Recent studies show that the average person only reads for 19 minutes a day and children even less than that. Teachers have their work cut out for them in this department as good reading skills are fundamental to a proper education.
Now the task may get a bit more complicated as it seems grammar rules are changing. The Vancouver Canada school board just approved a new set of pronouns and mandated their use in the public schools.
No longer is he/she, and his/hers, good enough. After 6000 years of written history “experts” say that “xe, xem, and xyr” is needed as an alternative in order to refer to transgenders.
The vote came after a brief debate and shocked parents questioned the motive behind the controversial language change. Supporters for the newly authorized gender bending language waved pink and blue flags and smugly cheered when they got their way. The school system has already implemented gender neutral bathrooms.
VANCOUVER — Grammar teachers may need to amend their lesson plans after the Vancouver school board approved Monday a policy change that welcomes a brand-new string of pronouns into Vancouver public schools: “xe, xem, and xyr.”
The pronouns are touted as alternatives to he/she, him/her, and his/hers, and come as last-minute amendments to the board’s new policy aimed at better accommodating transgender students in schools.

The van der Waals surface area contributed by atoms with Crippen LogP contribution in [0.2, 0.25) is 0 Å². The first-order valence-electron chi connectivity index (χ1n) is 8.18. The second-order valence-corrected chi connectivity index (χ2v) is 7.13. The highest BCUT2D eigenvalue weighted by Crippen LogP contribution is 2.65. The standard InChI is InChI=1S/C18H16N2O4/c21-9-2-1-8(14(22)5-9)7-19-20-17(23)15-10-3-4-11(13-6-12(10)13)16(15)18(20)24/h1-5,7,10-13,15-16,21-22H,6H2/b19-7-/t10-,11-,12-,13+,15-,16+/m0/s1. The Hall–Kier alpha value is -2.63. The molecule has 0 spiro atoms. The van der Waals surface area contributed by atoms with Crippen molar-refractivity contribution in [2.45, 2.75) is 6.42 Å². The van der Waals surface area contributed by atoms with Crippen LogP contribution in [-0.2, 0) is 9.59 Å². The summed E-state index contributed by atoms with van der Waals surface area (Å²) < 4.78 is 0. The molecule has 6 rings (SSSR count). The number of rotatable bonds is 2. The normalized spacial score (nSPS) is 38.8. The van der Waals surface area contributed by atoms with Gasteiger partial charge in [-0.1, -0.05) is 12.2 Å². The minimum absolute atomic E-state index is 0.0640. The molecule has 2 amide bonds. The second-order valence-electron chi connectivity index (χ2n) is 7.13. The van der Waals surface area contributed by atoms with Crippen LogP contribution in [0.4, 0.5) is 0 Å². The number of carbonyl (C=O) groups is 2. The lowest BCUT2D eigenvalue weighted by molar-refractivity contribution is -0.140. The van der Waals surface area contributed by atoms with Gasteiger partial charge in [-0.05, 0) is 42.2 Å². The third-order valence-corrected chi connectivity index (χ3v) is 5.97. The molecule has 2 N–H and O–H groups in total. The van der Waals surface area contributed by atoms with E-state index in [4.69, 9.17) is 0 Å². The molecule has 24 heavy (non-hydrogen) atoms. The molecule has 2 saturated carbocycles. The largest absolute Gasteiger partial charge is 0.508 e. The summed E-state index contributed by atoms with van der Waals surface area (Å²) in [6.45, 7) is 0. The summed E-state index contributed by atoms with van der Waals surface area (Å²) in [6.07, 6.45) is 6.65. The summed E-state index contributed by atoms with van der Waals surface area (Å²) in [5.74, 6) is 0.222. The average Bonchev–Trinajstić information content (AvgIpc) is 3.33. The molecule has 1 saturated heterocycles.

The vote may be the knockout blow in a bitter and protracted fight over the controversial plan to put gender-neutral washrooms in schools and support students in expressing their preferred gender identities.
“We’re standing up for kids and making our schools safer and more inclusive,” board member Mike Lombardi said in an interview just before the policy was voted in. He said the board was simply putting into policy protections for moves already underway in district schools.
Lombardi said the idea for a pronoun addition was raised during public hearings and was a way to bring clarity to the policy, which allows transgender students to be addressed by their name and pronoun of choice.
Scores of angry parents and community members had attacked the plan during the first two meetings. Some said it could lead to teachers pushing an agenda on children without their parents’ knowledge. Many had called for input from medical professionals.
Patricia Daly, chief medical health officer at Vancouver Coastal, and David Hall, a medical director with the health authority, called the policy change “important and necessary” in a letter to school board earlier this month.
“We want to acknowledge that the policy revision process has not been supported by all parents. That is unfortunate and is likely a symptom of misunderstanding,” stated the letter.
The change expands the board’s lesbian, gay, bisexual, transgender, transsexual, two-spirit, questioning policy, first drafted in 2004.